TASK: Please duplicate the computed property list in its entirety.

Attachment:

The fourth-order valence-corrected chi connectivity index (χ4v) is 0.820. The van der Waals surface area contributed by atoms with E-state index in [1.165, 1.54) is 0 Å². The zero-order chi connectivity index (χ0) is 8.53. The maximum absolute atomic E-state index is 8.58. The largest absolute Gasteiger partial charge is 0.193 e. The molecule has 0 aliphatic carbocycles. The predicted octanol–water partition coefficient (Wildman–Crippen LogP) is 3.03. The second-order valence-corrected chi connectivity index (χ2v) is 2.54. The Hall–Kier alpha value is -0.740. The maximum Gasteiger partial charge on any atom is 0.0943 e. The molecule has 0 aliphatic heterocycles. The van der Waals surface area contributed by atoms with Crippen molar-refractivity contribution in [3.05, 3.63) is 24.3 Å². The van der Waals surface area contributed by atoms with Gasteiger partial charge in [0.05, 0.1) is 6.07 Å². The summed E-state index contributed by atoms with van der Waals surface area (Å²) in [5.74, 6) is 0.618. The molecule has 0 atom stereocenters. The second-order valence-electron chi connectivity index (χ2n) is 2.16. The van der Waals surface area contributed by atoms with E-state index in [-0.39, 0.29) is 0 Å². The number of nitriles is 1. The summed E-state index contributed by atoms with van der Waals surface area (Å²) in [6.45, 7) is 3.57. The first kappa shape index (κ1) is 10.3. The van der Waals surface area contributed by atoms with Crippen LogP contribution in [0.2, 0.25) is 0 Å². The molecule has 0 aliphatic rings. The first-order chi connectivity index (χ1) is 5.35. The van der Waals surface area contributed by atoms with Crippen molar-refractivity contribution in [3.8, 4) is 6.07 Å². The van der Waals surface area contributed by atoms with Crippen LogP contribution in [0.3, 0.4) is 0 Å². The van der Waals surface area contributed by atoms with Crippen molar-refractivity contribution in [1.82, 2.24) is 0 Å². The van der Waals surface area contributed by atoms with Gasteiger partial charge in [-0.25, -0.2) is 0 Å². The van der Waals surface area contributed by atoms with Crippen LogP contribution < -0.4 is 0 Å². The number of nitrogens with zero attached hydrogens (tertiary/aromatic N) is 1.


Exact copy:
The fourth-order valence-corrected chi connectivity index (χ4v) is 0.820. The van der Waals surface area contributed by atoms with E-state index in [1.165, 1.54) is 0 Å². The zero-order chi connectivity index (χ0) is 8.53. The maximum absolute atomic E-state index is 8.58. The largest absolute Gasteiger partial charge is 0.193 e. The molecule has 0 aliphatic carbocycles. The predicted octanol–water partition coefficient (Wildman–Crippen LogP) is 3.03. The second-order valence-corrected chi connectivity index (χ2v) is 2.54. The Hall–Kier alpha value is -0.740. The maximum Gasteiger partial charge on any atom is 0.0943 e. The molecule has 0 aliphatic heterocycles. The van der Waals surface area contributed by atoms with Crippen molar-refractivity contribution in [3.05, 3.63) is 24.3 Å². The van der Waals surface area contributed by atoms with Gasteiger partial charge in [0.05, 0.1) is 6.07 Å². The summed E-state index contributed by atoms with van der Waals surface area (Å²) in [5.74, 6) is 0.618. The molecule has 0 atom stereocenters. The second-order valence-electron chi connectivity index (χ2n) is 2.16. The van der Waals surface area contributed by atoms with E-state index in [-0.39, 0.29) is 0 Å². The number of nitriles is 1. The summed E-state index contributed by atoms with van der Waals surface area (Å²) in [6.45, 7) is 3.57. The first kappa shape index (κ1) is 10.3. The van der Waals surface area contributed by atoms with Crippen LogP contribution in [0.2, 0.25) is 0 Å². The molecule has 0 aliphatic rings. The first-order chi connectivity index (χ1) is 5.35. The van der Waals surface area contributed by atoms with Crippen molar-refractivity contribution in [3.8, 4) is 6.07 Å². The van der Waals surface area contributed by atoms with Crippen LogP contribution in [0.3, 0.4) is 0 Å². The van der Waals surface area contributed by atoms with Crippen molar-refractivity contribution in [1.82, 2.24) is 0 Å². The van der Waals surface area contributed by atoms with Gasteiger partial charge in [-0.25, -0.2) is 0 Å². The van der Waals surface area contributed by atoms with Crippen LogP contribution < -0.4 is 0 Å². The number of nitrogens with zero attached hydrogens (tertiary/aromatic N) is 1.